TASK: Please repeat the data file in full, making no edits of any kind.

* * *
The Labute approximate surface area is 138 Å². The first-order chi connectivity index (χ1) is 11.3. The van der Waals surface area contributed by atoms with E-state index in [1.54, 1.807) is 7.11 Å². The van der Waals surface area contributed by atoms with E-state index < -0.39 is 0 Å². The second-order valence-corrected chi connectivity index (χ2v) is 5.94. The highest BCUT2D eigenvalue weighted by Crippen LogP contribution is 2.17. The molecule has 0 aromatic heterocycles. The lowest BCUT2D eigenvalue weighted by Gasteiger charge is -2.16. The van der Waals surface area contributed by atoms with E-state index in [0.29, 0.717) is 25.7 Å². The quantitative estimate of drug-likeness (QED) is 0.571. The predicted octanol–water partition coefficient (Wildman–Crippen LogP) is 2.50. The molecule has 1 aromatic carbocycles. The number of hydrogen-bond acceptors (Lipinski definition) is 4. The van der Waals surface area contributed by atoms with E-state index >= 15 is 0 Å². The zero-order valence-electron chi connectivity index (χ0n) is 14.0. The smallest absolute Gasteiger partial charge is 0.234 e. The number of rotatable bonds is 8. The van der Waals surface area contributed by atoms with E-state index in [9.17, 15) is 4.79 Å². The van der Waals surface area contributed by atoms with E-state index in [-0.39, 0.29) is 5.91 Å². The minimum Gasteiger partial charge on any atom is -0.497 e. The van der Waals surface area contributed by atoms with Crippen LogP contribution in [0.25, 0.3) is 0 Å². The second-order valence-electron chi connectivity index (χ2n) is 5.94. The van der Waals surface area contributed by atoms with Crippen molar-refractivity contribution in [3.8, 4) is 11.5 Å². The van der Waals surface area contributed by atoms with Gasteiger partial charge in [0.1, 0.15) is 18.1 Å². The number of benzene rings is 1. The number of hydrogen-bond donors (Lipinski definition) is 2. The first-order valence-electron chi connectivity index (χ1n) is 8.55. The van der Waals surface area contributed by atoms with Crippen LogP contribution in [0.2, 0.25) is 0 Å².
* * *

The Labute approximate surface area is 138 Å². The first-order chi connectivity index (χ1) is 11.3. The van der Waals surface area contributed by atoms with E-state index in [1.54, 1.807) is 7.11 Å². The van der Waals surface area contributed by atoms with E-state index < -0.39 is 0 Å². The second-order valence-corrected chi connectivity index (χ2v) is 5.94. The highest BCUT2D eigenvalue weighted by Crippen LogP contribution is 2.17. The molecule has 0 aromatic heterocycles. The lowest BCUT2D eigenvalue weighted by Gasteiger charge is -2.16. The van der Waals surface area contributed by atoms with E-state index in [0.29, 0.717) is 25.7 Å². The quantitative estimate of drug-likeness (QED) is 0.571. The predicted octanol–water partition coefficient (Wildman–Crippen LogP) is 2.50. The molecule has 1 aromatic carbocycles. The number of hydrogen-bond acceptors (Lipinski definition) is 4. The van der Waals surface area contributed by atoms with E-state index >= 15 is 0 Å². The zero-order valence-electron chi connectivity index (χ0n) is 14.0. The smallest absolute Gasteiger partial charge is 0.234 e. The number of rotatable bonds is 8. The van der Waals surface area contributed by atoms with E-state index in [9.17, 15) is 4.79 Å². The van der Waals surface area contributed by atoms with E-state index in [-0.39, 0.29) is 5.91 Å². The minimum Gasteiger partial charge on any atom is -0.497 e. The van der Waals surface area contributed by atoms with Crippen LogP contribution in [0.25, 0.3) is 0 Å². The second-order valence-electron chi connectivity index (χ2n) is 5.94. The van der Waals surface area contributed by atoms with Crippen molar-refractivity contribution in [3.8, 4) is 11.5 Å². The van der Waals surface area contributed by atoms with Gasteiger partial charge in [0.1, 0.15) is 18.1 Å². The number of benzene rings is 1. The number of hydrogen-bond donors (Lipinski definition) is 2. The first-order valence-electron chi connectivity index (χ1n) is 8.55. The van der Waals surface area contributed by atoms with Crippen LogP contribution in [0.2, 0.25) is 0 Å².